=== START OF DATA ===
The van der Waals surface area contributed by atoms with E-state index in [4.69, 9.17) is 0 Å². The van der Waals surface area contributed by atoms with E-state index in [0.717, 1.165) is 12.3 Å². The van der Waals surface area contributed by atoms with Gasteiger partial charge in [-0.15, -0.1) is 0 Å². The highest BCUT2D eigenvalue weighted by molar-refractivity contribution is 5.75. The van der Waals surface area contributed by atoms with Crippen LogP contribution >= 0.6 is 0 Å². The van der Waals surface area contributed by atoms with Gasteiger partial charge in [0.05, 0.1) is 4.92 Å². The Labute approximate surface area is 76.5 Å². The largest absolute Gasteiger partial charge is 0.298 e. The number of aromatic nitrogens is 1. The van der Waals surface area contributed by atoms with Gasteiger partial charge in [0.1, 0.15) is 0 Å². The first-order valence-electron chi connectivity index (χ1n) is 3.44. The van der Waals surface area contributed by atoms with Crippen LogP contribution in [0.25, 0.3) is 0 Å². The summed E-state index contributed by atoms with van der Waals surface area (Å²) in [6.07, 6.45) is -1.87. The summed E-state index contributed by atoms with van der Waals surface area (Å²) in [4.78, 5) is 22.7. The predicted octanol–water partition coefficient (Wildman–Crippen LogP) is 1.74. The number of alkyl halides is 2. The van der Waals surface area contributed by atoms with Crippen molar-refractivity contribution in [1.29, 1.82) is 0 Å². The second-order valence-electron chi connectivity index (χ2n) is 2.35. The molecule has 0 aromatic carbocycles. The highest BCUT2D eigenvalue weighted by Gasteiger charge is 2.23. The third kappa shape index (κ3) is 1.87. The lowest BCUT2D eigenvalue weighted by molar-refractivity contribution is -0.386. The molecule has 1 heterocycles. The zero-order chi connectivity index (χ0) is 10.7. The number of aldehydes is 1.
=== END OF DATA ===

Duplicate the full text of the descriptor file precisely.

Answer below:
The van der Waals surface area contributed by atoms with E-state index in [4.69, 9.17) is 0 Å². The van der Waals surface area contributed by atoms with E-state index in [0.717, 1.165) is 12.3 Å². The van der Waals surface area contributed by atoms with Gasteiger partial charge in [-0.15, -0.1) is 0 Å². The highest BCUT2D eigenvalue weighted by molar-refractivity contribution is 5.75. The van der Waals surface area contributed by atoms with Crippen LogP contribution >= 0.6 is 0 Å². The van der Waals surface area contributed by atoms with Gasteiger partial charge in [0.05, 0.1) is 4.92 Å². The Labute approximate surface area is 76.5 Å². The largest absolute Gasteiger partial charge is 0.298 e. The number of aromatic nitrogens is 1. The van der Waals surface area contributed by atoms with Gasteiger partial charge in [0.1, 0.15) is 0 Å². The first-order valence-electron chi connectivity index (χ1n) is 3.44. The van der Waals surface area contributed by atoms with Crippen LogP contribution in [0.25, 0.3) is 0 Å². The summed E-state index contributed by atoms with van der Waals surface area (Å²) in [6.07, 6.45) is -1.87. The summed E-state index contributed by atoms with van der Waals surface area (Å²) in [4.78, 5) is 22.7. The predicted octanol–water partition coefficient (Wildman–Crippen LogP) is 1.74. The number of alkyl halides is 2. The van der Waals surface area contributed by atoms with Crippen molar-refractivity contribution in [1.29, 1.82) is 0 Å². The second-order valence-electron chi connectivity index (χ2n) is 2.35. The molecule has 0 aromatic carbocycles. The highest BCUT2D eigenvalue weighted by Gasteiger charge is 2.23. The third kappa shape index (κ3) is 1.87. The lowest BCUT2D eigenvalue weighted by molar-refractivity contribution is -0.386. The molecule has 1 heterocycles. The zero-order chi connectivity index (χ0) is 10.7. The number of aldehydes is 1.